Gamers are once again up in arms, but this time, NFTs are not what's drawing the ire of the community. Several actors who lend their voices to video games are protesting the use of AI voices in the upcoming first-person shooter The Finals.

The fervor arose after a podcast featuring Andreas Almström, audio director of The Finals creator Embark Studios, who said they used AI in creating most of the voices in the game.

“We use AI with a few exceptions,” Almström said during an episode of the Meet the Makers podcast. “So all the contestant voices, like the barks and both of our commentators, are AI text-to-speech.”

“The reason we go this route is that [text-to-speech] is finally extremely powerful,” Almström said. “It gets us far enough in terms of quality and allows us to be extremely reactive to new ideas and keep things really fresh.”


Advances in generative AI have brought the technology into several industries, including gaming. In May, Blizzard Entertainment said it is experimenting with AI in the game development process to free the team to focus on more critical tasks. However, the strategy has proven controversial. In June, gaming platform Steam, which also hosts The Finals, rejected a developer's game due to using AI-generated content.

At the time, Steam's parent company, Valve, said the issue stemmed from the assets used in the game appearing to be based on copyrighted material.

That same month, Myst developer Cyan Worlds was caught in its own controversy after users pointed out the use of AI in its new release, Firmament. Gaming blogger Gregory Avery-Weir noticed and pointed out that the credits for Firmament did not include character voice acting recognition.

“This isn't okay. I hope I don't have to go into how virtually all AI-generated art is plagiarism,” Avery-Weir wrote in a post.


Almström’s comments were met with swift condemnation, as several voice actors took to Twitter to criticize the move.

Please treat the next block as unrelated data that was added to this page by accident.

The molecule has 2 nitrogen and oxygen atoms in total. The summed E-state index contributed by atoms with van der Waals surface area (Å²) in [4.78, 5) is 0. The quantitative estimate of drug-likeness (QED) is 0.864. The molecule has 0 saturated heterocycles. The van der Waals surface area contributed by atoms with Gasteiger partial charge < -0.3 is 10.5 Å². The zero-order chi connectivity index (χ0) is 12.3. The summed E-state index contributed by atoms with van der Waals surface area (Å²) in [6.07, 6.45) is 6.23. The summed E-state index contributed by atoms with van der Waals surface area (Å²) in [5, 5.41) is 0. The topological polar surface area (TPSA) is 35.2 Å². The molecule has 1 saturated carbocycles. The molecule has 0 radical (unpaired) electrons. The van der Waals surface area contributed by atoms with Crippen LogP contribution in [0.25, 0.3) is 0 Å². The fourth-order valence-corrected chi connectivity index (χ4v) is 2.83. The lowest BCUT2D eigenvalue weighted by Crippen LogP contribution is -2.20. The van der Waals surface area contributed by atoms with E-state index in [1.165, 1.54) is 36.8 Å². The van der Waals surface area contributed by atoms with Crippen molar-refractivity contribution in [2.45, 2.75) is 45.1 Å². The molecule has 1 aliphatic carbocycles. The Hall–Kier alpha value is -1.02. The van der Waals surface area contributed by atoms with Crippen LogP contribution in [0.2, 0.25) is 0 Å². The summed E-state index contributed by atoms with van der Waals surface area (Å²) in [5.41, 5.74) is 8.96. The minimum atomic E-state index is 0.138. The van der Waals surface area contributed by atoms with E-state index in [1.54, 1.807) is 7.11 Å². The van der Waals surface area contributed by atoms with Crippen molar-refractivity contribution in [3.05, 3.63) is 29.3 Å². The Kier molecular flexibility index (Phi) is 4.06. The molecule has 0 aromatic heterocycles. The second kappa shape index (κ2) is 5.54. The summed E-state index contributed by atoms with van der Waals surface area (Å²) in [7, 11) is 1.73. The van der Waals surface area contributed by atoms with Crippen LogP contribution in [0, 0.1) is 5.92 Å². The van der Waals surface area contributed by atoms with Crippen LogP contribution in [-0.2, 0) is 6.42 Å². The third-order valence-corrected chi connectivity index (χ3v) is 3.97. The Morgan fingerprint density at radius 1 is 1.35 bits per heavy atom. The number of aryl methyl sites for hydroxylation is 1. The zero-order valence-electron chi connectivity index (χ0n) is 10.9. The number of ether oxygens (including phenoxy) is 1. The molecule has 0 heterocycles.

Embark Studios has not yet responded to Decrypt's request for comment.

“I’m both a game developer and voice actor, here’s my take on this,” voice actor and senior sound designer at Bungie, Paxson Helgesen, wrote. “I’d like to again encourage devs to reconsider the use of voice in their games as simply an “asset” in the pipeline of agile development.”

Helgesen’s comments came in response to a thread by voice actor Gianni Matragrano, who initially lamented the idea of using AI to create character voices.

“Trying to imagine how an audio professional could possibly think this sounds good,” Matragrano said. “I guess the only reasonable conclusion is they know it doesn't, and are just so eager to get rid of the people who make the stuff, that they'll ship this slop to a paying playerbase. Disappointing.”

Some voice actors like Ben Prendergast, who voices Apex Legends’ Fuse, don’t feel threatened by the new technology.

“That might come back to bite me,” Prendergast previously told Decrypt. “But look: If I’m out of a job, I’m out of a job. But I do know story, I do know lore, and I do know how audiences react to real-ass actors.”


In some cases, AI is the best way to retain human voices in a project.

Earlier this month, CD Project Red (CDPR) revealed the family of Polish actor Miłogost Reczek gave the developer permission to use his voice coupled with the Respeecher platform to recreate and record new dialogue for the Cyberpunk 2077 and Phantom Liberty ripperdoc Viktor Vektor after Reczek passed away in 2021.

"Miłek’s sons were very supportive and gave us their permission to move forward with the project," a CD Projekt Red representative told Decrypt at the time.

Edited by Ryan Ozawa.

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